A Guide to Tutors' Qualifications

Qualifications can be tricky to get your head around. There are many different awarding bodies and systems, each with their own abbrs. We've compiled a list of the most common ones you'll come across when looking for a tutor, with explanations about each one.

Foundation Degree

Rarer than most of the others on this list, these are the basic post-secondary qualification, usually rewarded after a one or two year course in the subject. They come in two types:

  • FdA - a Foundation Degree in the Arts
  • FdSc - a Foundation Degree in Sciences

(The Arts is any 'humanities' subject, such as English, History, Languages, Cultural Studies, etc and the Sciences are pretty self-explanatory, but also include subjects like Maths and Psychology. Some subjects, like Archaeology or Anthropology, may offer both Arts degrees which are more literature focused, and Science degrees which are more scientific.

Bachelor's Degree

This is the most common degree. When someone says "I have a degree in...", they mean a Bachelor's degree. This is the degree you get after going to university (unless you do a short course or end your studies early, in which case you probably get a Foundation instead). It implies that someone has very solid knowledge in whatever subject their degree is in, and that they can competently teach their subject to anyone up to Bachelor's level. While a person is pursuing this degree, they are called an 'undergraduate'. It comes in three main types:

  • BA - a Bachelor of Arts
  • BSc - a Bachelor of Science
  • BEd - a Bachelor of Education

...although you may see BEng for engineers or BPhil for philosophers, but these are rather rare.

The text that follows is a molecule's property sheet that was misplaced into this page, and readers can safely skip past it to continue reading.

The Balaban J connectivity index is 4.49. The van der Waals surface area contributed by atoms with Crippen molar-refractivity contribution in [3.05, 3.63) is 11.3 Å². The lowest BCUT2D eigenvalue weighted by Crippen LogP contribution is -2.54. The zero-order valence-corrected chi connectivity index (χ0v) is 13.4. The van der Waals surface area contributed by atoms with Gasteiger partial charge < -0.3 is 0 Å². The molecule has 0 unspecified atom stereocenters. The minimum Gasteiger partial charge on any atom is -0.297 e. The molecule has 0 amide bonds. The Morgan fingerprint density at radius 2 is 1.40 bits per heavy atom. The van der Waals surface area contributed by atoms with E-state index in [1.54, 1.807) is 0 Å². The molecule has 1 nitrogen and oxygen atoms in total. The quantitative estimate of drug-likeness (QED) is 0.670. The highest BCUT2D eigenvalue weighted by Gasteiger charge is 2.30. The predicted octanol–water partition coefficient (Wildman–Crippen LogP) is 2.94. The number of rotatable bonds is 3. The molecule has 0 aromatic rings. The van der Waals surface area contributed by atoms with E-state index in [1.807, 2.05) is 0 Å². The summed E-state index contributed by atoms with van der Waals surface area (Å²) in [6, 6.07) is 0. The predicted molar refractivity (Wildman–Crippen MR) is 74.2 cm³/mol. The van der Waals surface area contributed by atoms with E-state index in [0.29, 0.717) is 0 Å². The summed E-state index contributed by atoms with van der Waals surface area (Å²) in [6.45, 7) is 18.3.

Once someone has their Bachelor's degree, they are said to have graduated. It doesn't stop there, however. There are many post-graduate qualifications that your prospective tutor may have, including teaching ones.


This means 'Qualified Teacher Status', and is usually a key prerequisite to being able to teach in State Schools. There are many qualifications a person may have in order to obtain QTS. These are listed below:

  • PGCE: this is the most common teaching qualification, and the one you are most likely to see on your tutor's profile, if they are a teacher. It stands for Post-graduate certificate in Education. It means they've completed a Bachelor's degree and gone on to take an additional course to hone their teaching ability and subject knowledge. A PGCE can count towards a Master's Degree.
  • ProfGCE: a Professional Graduate Certificate in Education. Much rarer than PGCE, mainly because the course is not as academically-oriented. Cannot count towards a Master's Degree.
  • SCITT: School-Centred Initial Teacher Training. This teaching qualification has heavy focus on teaching experience, each candidate is usually assigned a school to teach at during their studying.
  • GTP: Graduate Teacher Programme, for unqualified graduates who have taught in schools for a set amount of time, and have now been deemed to be qualified teachers by virtue of their teaching experience.

Graduate Diploma

This is a course usually taken by someone who did their Bachelor's degree in one subject, but wants to study another unrelated subject at postgraduate level. As a consequence they are not that common. They essentially indicate that their bearer has undergraduate-level knowledge in a specific subject. Its abbreviation is usually: GDip.

Master's Degree

This is a 'full' post-graduate degree, meaning that its bearer has attained a level of knowledge a tier above a Bachelor's degree. A Bachelor's degree is a prerequisite. The most commonly seen abbreviations are:

  • MA - a Master of Arts
  • MSc - a Master of Science
  • MEd - a Master of Education

...again some subjects such as Engineering have their own title MEng, which is what one needs if being a professional engineer is their aim. You may also see MPhil or MBA.

Doctorate (PhD / Ph.D / D.Phil / DPhil)

When someone gets this qualification, they may put 'Dr.' in front of their name. PhD stands for Doctor of Philosophy, but 'philosophy' is used in an archaic way meaning 'academic knowledge' (compare to the old name for Science: 'natural philosophy').


This is the ultimate qualification an academic can attain. It shows they are true masters at the cutting edge of their subject.